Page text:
Tomasz

try "deck fluff " in Google Images.... I think we have a good definition already

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Old 22-05-2014, 05:25   #276
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Re: Mediterranean Mooring

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Originally Posted by goboatingnow View Post
try "deck fluff " in Google Images.... I think we have a good definition already

Thank You for the tip.
Deep study of the said problem is well worth some effort
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Old 22-05-2014, 05:25   #277
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Re: Mediterranean Mooring

The problem, with all anchor controlled movements, is that if the anchor drags, you are usually so close to everyone that you are then f^&ked.
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Old 22-05-2014, 05:39   #278
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Re: Mediterranean Mooring

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Originally Posted by goboatingnow View Post
The problem, with all anchor controlled movements, is that if the anchor drags, you are usually so close to everyone that you are then f^&ked.
dave
Very true for most situations

Tomasz
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Old 22-05-2014, 12:24   #279
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Re: Mediterranean Mooring

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Originally Posted by goboatingnow View Post
try "deck fluff " in Google Images....

It was really good advice
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Old 22-05-2014, 12:26   #280
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Re: Mediterranean Mooring

I went out with one of the Flexer Quinns.
Nice girl.

Her nick name was Deck Fluff...........
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Old 22-05-2014, 12:37   #281
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Re: Mediterranean Mooring

Quote:
Originally Posted by goboatingnow View Post
The problem, with all anchor controlled movements, is that if the anchor drags, you are usually so close to everyone that you are then f^&ked.
dave
Thought a bit more about it...
Yu are right, of course.
But Your principle is also true for other problems.
Propeller fouled - You are f....d.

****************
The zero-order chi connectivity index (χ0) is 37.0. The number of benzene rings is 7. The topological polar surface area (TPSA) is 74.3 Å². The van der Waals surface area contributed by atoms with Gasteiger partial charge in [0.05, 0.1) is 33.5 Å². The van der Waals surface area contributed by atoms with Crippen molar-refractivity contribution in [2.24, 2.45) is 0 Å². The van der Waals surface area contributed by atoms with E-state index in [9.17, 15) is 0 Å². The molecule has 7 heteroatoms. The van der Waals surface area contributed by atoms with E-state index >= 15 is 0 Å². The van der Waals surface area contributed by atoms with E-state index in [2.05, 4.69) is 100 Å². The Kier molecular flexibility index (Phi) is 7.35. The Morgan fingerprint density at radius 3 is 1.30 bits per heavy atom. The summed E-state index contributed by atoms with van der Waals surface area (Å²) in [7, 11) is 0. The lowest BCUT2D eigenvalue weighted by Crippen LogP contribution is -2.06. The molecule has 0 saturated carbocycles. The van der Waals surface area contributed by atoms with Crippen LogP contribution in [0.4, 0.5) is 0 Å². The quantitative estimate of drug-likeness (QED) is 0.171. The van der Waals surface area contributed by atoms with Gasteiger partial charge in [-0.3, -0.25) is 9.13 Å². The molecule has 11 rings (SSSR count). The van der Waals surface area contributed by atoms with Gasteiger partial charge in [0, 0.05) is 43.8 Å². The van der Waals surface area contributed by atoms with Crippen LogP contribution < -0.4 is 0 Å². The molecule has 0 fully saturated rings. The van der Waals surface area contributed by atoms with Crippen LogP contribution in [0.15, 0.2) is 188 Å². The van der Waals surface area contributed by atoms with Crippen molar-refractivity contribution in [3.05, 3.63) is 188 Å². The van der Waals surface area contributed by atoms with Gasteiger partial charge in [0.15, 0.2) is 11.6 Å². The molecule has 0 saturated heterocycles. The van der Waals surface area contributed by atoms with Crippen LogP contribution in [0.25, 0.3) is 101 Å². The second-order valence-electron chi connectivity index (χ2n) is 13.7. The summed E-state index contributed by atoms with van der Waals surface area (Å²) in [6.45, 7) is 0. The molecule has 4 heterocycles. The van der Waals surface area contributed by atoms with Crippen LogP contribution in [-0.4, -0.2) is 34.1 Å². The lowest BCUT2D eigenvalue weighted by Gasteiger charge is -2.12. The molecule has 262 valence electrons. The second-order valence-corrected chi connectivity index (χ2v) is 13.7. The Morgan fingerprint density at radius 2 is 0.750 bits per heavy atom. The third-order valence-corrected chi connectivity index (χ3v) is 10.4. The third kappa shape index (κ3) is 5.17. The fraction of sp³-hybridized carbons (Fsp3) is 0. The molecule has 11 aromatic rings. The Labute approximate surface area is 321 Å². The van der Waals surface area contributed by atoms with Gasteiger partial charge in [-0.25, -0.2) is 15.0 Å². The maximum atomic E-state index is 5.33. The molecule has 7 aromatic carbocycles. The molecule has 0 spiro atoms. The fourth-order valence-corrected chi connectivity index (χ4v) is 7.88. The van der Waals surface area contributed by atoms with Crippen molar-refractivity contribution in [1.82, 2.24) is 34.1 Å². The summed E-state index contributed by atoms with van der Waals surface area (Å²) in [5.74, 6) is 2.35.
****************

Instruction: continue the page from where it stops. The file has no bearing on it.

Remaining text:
Rudder fouled - You are f....d.
Engine stopped dead - You are f....d.
Gear not engaging or not disengaging - You are f....d.
Windlass breaker tripped - You are f....d.
All this Med mooring thing is about movements at close quarters really.
And at close quarters, when anything is going wrong it is a good chance You are f....d.

So may be - just may be - the anchor controlled movements are not so bad at least. With reasonable well holding bottom (You can expect it in most harbours) and with good anchor tackle...
At least the anchor controlled movements were useful in sailing for good several hendred years...

Just thinking...

Cheers

Tomasz
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Old 22-05-2014, 12:39   #282
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Re: Mediterranean Mooring

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Originally Posted by weavis View Post
I went out with one of the Flexer Quinns.
Nice girl.

Her nick name was Deck Fluff...........
Oh, You are back?

Already???

Why?????
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Old 22-05-2014, 13:49   #283
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Re: Mediterranean Mooring

Quote:
Originally Posted by DoubleWhisky View Post
I think one more – rather “last resource” – technique is well worth reporting here.
Some time ago we were moored at Astakos (Ionian mainland). There was substantial crosswind (about 30 – 30+ knots, really windy day) and some unpleasant short chop.
The big, quite old, 65 feet, crewed charter yacht came to moor there. As an old one (more than twenty years, I believe), the boat was not equipped with bow thruster. The only available mooring slot at the moment was two or three boats to the leeward from us, and we went out to help with the lines. I met several bots of this class earlier and knew they are mostly without bow thruster and not easily handled backward, so I was really interested how they intend to moor.


Attachment 81737


Attachment 81738

Boats on both sides of slot were without crews on board (it was lunchtime), what made all situation even more interesting.
On the other hand the slot itself was not overly narrow, as vacated earlier by Lagoon 380 (rather tightly packed there, I must admit).
We were sure about intentions of the coming boat, as they made two close approaches to inspect the place, and at the second one they weaved to us. We responded and I placed myself, almost “at attention” just next to the windward bollard, to assure them we are not just occasional onlookers but are ready to take up the mooring lines.